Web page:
With the memory of the destructive July “food riots” fresh, it is appropriate to recall an editorial comment of the UK Financial Times, one of the leading mouthpieces of the Western business elite: “Radical reforms – reversing the prevailing policy direction of the last four decades – will need to be put on the table. Governments will have to accept a more active role in the economy. They must see public services as investments rather than liabilities and look for ways to make labour markets less insecure. Redistribution will again be on the agenda; the privileges of the elderly and wealthy in question. Policies until recently considered eccentric, such as basic income and wealth taxes, will have to be in the mix.”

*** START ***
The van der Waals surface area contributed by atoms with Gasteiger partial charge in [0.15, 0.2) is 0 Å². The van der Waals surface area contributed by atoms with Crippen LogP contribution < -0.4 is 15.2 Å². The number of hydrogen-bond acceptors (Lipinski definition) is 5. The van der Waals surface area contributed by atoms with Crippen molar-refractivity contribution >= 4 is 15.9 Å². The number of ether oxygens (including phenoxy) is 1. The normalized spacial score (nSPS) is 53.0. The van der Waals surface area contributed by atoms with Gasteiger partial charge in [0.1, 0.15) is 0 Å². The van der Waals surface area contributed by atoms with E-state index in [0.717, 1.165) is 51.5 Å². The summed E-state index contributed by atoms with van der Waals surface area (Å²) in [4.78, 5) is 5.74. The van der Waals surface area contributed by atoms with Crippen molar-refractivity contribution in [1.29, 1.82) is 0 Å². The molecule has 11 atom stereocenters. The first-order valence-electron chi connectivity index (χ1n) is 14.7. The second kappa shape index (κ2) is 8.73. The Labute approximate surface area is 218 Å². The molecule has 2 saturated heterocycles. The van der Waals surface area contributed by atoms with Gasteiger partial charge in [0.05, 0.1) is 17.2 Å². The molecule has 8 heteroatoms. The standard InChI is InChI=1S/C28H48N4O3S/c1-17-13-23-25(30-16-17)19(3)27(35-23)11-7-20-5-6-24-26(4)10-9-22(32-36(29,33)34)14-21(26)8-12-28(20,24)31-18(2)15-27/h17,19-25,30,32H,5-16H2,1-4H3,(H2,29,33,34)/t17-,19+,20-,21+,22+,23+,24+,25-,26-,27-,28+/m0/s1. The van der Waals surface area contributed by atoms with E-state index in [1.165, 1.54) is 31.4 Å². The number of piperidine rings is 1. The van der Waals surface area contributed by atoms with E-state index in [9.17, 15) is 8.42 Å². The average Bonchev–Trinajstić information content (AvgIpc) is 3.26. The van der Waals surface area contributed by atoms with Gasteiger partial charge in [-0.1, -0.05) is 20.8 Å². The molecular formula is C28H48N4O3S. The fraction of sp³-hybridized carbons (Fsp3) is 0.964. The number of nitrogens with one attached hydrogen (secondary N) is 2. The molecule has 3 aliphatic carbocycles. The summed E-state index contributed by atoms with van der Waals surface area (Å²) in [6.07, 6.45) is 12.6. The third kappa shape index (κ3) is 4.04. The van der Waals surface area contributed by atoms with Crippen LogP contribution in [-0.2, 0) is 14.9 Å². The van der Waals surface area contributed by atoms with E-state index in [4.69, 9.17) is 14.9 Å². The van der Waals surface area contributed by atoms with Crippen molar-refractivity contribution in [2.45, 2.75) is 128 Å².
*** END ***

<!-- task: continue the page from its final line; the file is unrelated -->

This Financial Times view should be taken together with US President Biden’s programme of massive spending to renew US infrastructure and many other government interventions in the time of Covid-19 and the climate emergency. It represents a repudiation of what the South African government considers appropriate for a society collapsing under multiple and deepening crises.
Privatisation on the cards
As the financial crisis of many state-owned enterprises deepens, there are increasing indications that plans for their privatisation are at a developed stage. As Deputy President David Mabuza recently told the National Council of Provinces, “government was looking for a strategic equity partner that can ease Eskom’s current bottlenecks.”